December 9

9 Basic Elements of a Site Plan

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Knowing what is on the development site is crucial when it comes to the design of a building. A detailed plan is needed to give you important information. Once a thorough site analysis has been conducted, the concept with a site plan showing existing and proposed conditions is ready to be presented.

Many different building permits require a site plan, also sometimes called a plot plan.  To avoid delays in the review and approval of your project, a complete and accurate site plan drawn to scale is required in most cities.

What Is a Site Plan?

A site plan is an architectural document that functions as a map of a building site. It provides all the details about how the structure will be oriented on the lot.  The site notes contain valuable information that impacts your property.

A builder or contractor will create a diagram that shows the plot of land and its property lines, along with the following:

  • Landscape features
  • Structural elements
  • Setbacks
  • Driveways
  • Utility poles
  • Power lines
  • Fencing
  • On-site structures

Site plans are used for several important functions. County governments require site plans to be filed to make sure state and local building codes are followed. They also serve as a historical record of a building. Real estate agents use site plans to show all the home’s key features, including the size and outdoor features.

Most site plans are 2D aerial maps that give you a clear overview of your property’s features. A 3D map is a three-dimensional plan that is particularly useful for understanding the landscape, including plantings, the building's parking, and outdoor structures.

What a Site Plan Should Include

Putting together a development site plan is like telling the story of the site and building. Think of it as telling the story of the site and building. For plan reviewers to understand the design, the more information included the better. Here are some of the main items a good site plan should include:

1. Property Lines and Setbacks

You cannot encroach on an owner’s adjacent property; hence, the importance of including the property lines on your development site plan. Property lines are called out around the exterior of the lot.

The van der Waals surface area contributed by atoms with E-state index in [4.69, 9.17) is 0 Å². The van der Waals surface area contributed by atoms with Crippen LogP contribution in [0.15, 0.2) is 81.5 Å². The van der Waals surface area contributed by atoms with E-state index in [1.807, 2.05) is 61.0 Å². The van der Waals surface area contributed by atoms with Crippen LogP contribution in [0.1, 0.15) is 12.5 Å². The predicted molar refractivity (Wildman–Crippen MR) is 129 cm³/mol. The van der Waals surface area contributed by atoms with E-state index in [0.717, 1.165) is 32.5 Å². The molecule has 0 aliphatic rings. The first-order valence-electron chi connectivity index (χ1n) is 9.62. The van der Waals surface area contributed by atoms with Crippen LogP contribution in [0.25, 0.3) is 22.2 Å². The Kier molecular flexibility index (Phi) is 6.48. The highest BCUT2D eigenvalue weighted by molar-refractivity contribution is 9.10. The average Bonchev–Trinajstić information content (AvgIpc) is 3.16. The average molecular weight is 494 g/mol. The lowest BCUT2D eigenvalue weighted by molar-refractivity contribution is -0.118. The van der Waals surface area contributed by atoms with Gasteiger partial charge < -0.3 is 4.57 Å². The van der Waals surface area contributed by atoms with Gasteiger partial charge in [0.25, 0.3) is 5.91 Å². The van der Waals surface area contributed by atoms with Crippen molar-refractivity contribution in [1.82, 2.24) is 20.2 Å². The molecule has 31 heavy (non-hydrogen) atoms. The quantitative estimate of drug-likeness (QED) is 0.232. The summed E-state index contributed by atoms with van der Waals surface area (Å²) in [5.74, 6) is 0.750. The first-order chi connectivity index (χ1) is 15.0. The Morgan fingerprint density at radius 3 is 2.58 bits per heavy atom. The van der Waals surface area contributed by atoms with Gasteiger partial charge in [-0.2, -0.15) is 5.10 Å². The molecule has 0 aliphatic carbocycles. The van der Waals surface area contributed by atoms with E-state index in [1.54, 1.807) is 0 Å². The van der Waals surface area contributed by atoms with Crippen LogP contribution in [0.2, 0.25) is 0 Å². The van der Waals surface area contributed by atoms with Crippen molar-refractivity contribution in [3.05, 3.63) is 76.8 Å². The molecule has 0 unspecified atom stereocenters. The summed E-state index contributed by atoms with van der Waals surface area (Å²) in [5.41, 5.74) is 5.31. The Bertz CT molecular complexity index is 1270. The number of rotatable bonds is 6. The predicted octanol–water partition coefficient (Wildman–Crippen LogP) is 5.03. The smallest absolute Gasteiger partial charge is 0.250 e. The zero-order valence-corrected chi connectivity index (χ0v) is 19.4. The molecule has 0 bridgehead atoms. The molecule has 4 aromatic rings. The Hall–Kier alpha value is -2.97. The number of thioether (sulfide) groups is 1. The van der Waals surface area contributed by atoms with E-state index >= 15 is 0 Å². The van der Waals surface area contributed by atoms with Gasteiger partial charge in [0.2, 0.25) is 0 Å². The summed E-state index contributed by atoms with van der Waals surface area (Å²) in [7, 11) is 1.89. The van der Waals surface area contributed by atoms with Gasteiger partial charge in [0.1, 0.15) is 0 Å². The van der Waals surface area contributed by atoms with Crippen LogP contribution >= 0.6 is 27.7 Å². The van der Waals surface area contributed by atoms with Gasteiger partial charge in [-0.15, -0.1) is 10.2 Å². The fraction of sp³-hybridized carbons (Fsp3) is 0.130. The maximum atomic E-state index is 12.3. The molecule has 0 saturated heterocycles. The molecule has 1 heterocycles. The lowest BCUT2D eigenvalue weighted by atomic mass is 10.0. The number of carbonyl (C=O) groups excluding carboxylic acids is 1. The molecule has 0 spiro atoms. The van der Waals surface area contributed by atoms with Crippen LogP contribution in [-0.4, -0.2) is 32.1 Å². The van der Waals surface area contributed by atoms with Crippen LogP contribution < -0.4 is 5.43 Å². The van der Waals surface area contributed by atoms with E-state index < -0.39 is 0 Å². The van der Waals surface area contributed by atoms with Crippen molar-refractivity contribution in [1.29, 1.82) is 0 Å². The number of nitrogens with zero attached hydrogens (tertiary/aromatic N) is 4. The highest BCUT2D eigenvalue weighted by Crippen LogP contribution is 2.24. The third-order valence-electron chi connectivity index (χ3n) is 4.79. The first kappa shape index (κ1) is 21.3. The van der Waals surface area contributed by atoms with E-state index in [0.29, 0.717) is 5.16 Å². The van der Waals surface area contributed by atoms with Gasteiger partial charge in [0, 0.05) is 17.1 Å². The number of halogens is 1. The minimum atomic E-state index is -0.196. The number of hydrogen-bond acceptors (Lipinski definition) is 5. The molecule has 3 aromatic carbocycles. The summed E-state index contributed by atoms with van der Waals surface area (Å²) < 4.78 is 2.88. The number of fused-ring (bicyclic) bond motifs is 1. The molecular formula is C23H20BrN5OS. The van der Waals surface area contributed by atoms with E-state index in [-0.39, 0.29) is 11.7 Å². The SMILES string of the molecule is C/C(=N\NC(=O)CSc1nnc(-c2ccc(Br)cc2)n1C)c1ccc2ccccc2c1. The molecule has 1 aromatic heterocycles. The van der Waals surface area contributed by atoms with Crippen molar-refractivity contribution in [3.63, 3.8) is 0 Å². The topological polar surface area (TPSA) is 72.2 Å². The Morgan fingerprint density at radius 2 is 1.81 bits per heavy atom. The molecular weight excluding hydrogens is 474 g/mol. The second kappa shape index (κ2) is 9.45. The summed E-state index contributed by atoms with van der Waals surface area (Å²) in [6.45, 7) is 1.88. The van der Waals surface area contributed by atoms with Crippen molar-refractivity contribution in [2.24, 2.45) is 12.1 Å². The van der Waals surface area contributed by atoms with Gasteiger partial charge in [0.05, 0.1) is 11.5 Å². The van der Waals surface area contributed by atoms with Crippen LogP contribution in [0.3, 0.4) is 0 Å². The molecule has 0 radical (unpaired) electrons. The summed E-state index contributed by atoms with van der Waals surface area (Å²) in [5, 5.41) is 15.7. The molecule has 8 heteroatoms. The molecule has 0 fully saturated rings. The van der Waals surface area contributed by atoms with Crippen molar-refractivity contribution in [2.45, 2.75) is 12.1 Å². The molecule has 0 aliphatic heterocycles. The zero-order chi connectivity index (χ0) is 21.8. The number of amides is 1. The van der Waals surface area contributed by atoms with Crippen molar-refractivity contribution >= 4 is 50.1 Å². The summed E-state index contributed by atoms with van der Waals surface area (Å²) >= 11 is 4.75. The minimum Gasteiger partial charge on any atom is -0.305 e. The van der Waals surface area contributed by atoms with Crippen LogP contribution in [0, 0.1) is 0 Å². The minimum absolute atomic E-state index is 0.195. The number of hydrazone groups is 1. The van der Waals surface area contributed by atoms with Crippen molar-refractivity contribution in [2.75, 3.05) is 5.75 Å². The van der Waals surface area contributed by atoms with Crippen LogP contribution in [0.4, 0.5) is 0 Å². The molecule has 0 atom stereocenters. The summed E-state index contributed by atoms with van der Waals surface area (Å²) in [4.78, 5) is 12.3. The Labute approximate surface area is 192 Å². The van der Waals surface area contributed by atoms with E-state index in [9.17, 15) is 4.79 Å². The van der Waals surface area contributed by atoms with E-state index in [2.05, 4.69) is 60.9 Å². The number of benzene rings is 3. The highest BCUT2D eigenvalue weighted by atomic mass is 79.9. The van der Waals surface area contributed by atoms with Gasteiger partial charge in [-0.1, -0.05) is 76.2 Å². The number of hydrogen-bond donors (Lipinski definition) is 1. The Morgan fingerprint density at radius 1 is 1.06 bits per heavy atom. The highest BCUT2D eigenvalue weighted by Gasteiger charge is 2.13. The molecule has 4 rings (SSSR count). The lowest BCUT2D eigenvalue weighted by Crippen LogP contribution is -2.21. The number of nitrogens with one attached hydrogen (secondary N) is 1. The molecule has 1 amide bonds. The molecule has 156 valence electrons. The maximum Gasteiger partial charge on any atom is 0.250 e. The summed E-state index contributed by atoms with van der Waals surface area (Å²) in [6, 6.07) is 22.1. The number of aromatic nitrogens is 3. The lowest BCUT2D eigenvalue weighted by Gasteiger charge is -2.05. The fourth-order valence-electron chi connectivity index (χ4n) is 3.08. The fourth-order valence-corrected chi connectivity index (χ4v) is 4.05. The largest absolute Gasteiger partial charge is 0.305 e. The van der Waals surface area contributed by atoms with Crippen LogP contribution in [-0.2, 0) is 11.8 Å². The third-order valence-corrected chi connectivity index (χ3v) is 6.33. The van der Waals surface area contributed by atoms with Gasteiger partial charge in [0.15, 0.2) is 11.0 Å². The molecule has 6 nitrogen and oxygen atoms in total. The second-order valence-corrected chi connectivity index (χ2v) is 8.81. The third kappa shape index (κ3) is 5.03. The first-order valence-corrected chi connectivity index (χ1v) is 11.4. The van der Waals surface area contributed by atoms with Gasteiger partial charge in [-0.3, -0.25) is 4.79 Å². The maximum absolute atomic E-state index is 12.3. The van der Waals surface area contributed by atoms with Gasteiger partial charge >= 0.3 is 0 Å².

Surrounding infrastructure and buildings play an important role in shaping your design. Make sure to include all those dimensions on your plan. Issues like zoning, building height, and fire hazards are determined by what goes on around the site.

2. Easements

The feature of a property that is shared by someone else for a specific purpose is an easement. These can include a pathway through your property to a neighborhood park, utility lines, or parts of the property that are maintained by a homeowners association. You can show easements graphically or with text.

3. Construction Limits and Lay Down Areas

This shows the areas of the property where construction takes place. It also will show the areas near the site where construction supplies and equipment will be stored.

4. Existing and Proposed Conditions

Fence lines, utility, and power lines need to be shown on your site plan. It also lets you know if other city officials such as inspectors need to be present throughout the construction of your building.

5. Driveways

A good site plan will show the exact dimensions of driveways and curbs. There are many code requirements concerning the design for access to your site.

6. Parking

Parking is another crucial feature when planning a site, especially in a commercial setting or crowded city environment. Site plans should include parking diagrams equipped with dimensions, number of parking spaces, the flow of traffic, and signage.

7. Surrounding Streets and Ground Sign Locations

How traffic flows through and around your site is important to know. It will show the impact your building will have on traffic around the site. Your streets should include stop signs, traffic lights, and highway signs.

8. Fire Hydrants

Access to the site is important for occupants and emergency personnel. New construction must have fire hydrants included on the development site plan when you submit it to the city.

9. Landscaped Areas

Existing and proposed landscaping, as well as erosion and runoff controls should be included. A good site plan will include not only the measurement but also the type of landscape feature.

Trusted Site Planning Professionals

If you are ready to move forward with your development project, Pickett, Ray, and Silver is the firm to call. Our land surveying and planning teams have over 50 years of experience with different types of projects.


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